As David Cameron once said, it is "better to mend broken states and act to stop problems before they come to our door." His words resonate because we have come to understand that peace is not just the absence of war, but also the presence of social and economic justice.
Non-violent resistance, or civil disobedience, has been with us for centuries and has shaped the world in which we live today. Those who chose to risk arrest on Parliament Hill are not the extremists. They are the front line of a growing group of people prepared to engage in "the politics of ordinary people."
Right now, the biggest threat on Mr. Harper's horizon is the state of the economy. The global economy could get a lot worse between now and the next election and there's no assurance that Canada will be spared, even relatively.
Credit is due to the Ottawa government for having picked Ms. Tarbox as their new poster child. But for every Barb Tarbox, there is a James Dean. For every death statistic, there is a hero, real or fictitious who has beaten the odds and has come out on top.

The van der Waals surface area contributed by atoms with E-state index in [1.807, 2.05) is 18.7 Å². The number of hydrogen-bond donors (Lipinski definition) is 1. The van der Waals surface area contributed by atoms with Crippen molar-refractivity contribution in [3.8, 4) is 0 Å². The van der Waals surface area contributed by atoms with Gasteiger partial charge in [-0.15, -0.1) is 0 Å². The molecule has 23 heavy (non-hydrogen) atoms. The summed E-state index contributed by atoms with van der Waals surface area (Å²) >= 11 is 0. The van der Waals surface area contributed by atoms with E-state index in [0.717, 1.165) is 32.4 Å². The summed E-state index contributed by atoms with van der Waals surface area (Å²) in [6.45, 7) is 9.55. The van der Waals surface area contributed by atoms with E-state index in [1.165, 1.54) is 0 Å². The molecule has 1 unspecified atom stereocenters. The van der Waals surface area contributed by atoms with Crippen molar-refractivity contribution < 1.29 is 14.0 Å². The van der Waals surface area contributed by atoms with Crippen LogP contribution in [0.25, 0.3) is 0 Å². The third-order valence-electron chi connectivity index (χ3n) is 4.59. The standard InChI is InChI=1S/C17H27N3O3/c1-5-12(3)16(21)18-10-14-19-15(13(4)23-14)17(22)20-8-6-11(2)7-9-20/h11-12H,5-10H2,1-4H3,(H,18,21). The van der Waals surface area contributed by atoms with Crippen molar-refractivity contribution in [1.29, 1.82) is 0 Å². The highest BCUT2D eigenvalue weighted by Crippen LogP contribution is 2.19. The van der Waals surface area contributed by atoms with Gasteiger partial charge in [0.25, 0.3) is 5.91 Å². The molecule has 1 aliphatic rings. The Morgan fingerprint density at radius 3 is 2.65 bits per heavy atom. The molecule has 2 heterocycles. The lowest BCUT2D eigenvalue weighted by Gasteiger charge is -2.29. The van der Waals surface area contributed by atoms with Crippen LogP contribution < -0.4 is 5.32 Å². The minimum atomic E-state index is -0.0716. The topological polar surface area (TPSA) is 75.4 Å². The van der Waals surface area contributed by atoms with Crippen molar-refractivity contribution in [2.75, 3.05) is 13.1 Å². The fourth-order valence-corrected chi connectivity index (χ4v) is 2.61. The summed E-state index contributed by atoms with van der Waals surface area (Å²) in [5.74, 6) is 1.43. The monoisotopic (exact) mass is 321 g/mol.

Maybe British Prime Minister David Cameron will light a policy fire under the Harper government while he's in Ottawa. His Big Society idea challenges citizens to get Big Government out of the way. But putting cost-cutting and community empowerment side-by-side can produce the perfect storm of political opportunism.
Once upon a time, policy-making was about finding the best ideas to solve a problem. Today, policy process is no longer about finding the best ideas. It is mainly about managing different interest groups, many of whom are in a position to derail a process they don't like.
The Conservatives found another way to recognize former Progressive Conservative prime minister John Diefenbaker Monday when
The Conservative government will introduce sweeping justice reforms Tuesday with a massive omnibus bill it hopes to pass
The Ottawa man who was struck by lightning and killed Sunday morning at a campsite east of the city is 26-year-old Ryan Snutch
A Libyan-Canadian neurosurgeon freed from a Tripoli prison by anti-Gadhafi rebels last month said he is lucky to be alive